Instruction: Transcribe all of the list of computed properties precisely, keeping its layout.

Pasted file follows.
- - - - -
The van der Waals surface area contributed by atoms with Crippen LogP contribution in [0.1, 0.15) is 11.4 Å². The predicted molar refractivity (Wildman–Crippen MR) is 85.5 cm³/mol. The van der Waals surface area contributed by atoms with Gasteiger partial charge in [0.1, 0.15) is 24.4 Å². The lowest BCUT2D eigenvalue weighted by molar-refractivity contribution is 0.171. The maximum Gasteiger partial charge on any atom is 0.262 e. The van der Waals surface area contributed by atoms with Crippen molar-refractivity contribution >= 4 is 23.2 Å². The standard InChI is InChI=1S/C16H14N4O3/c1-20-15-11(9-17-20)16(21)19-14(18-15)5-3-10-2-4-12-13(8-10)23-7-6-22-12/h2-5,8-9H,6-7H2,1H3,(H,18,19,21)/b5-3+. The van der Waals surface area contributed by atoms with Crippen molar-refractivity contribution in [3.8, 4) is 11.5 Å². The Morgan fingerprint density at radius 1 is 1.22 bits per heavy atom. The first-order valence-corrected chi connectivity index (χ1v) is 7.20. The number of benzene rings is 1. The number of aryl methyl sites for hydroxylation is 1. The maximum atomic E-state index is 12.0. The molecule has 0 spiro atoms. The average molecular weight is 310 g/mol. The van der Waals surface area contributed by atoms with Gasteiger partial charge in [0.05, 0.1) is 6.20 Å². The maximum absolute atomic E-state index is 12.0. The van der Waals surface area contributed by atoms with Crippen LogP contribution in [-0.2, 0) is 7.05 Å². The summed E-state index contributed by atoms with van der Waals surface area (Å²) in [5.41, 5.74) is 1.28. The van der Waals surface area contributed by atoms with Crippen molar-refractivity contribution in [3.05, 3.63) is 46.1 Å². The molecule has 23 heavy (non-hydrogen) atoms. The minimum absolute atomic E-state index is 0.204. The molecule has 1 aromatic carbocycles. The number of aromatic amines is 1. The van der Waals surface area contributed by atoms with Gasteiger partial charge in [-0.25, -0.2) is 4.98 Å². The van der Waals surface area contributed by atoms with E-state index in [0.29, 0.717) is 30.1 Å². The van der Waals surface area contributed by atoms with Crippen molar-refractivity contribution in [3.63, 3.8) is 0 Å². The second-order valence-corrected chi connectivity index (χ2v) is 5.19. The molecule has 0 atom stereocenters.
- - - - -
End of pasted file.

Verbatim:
The van der Waals surface area contributed by atoms with Crippen LogP contribution in [0.1, 0.15) is 11.4 Å². The predicted molar refractivity (Wildman–Crippen MR) is 85.5 cm³/mol. The van der Waals surface area contributed by atoms with Gasteiger partial charge in [0.1, 0.15) is 24.4 Å². The lowest BCUT2D eigenvalue weighted by molar-refractivity contribution is 0.171. The maximum Gasteiger partial charge on any atom is 0.262 e. The van der Waals surface area contributed by atoms with Crippen molar-refractivity contribution >= 4 is 23.2 Å². The standard InChI is InChI=1S/C16H14N4O3/c1-20-15-11(9-17-20)16(21)19-14(18-15)5-3-10-2-4-12-13(8-10)23-7-6-22-12/h2-5,8-9H,6-7H2,1H3,(H,18,19,21)/b5-3+. The van der Waals surface area contributed by atoms with Crippen molar-refractivity contribution in [3.8, 4) is 11.5 Å². The Morgan fingerprint density at radius 1 is 1.22 bits per heavy atom. The first-order valence-corrected chi connectivity index (χ1v) is 7.20. The number of benzene rings is 1. The number of aryl methyl sites for hydroxylation is 1. The maximum atomic E-state index is 12.0. The molecule has 0 spiro atoms. The average molecular weight is 310 g/mol. The van der Waals surface area contributed by atoms with Gasteiger partial charge in [0.05, 0.1) is 6.20 Å². The maximum absolute atomic E-state index is 12.0. The van der Waals surface area contributed by atoms with Crippen LogP contribution in [-0.2, 0) is 7.05 Å². The summed E-state index contributed by atoms with van der Waals surface area (Å²) in [5.41, 5.74) is 1.28. The van der Waals surface area contributed by atoms with Crippen molar-refractivity contribution in [3.05, 3.63) is 46.1 Å². The molecule has 23 heavy (non-hydrogen) atoms. The minimum absolute atomic E-state index is 0.204. The molecule has 1 aromatic carbocycles. The number of aromatic amines is 1. The van der Waals surface area contributed by atoms with Gasteiger partial charge in [-0.25, -0.2) is 4.98 Å². The van der Waals surface area contributed by atoms with E-state index in [0.29, 0.717) is 30.1 Å². The van der Waals surface area contributed by atoms with Crippen molar-refractivity contribution in [3.63, 3.8) is 0 Å². The second-order valence-corrected chi connectivity index (χ2v) is 5.19. The molecule has 0 atom stereocenters.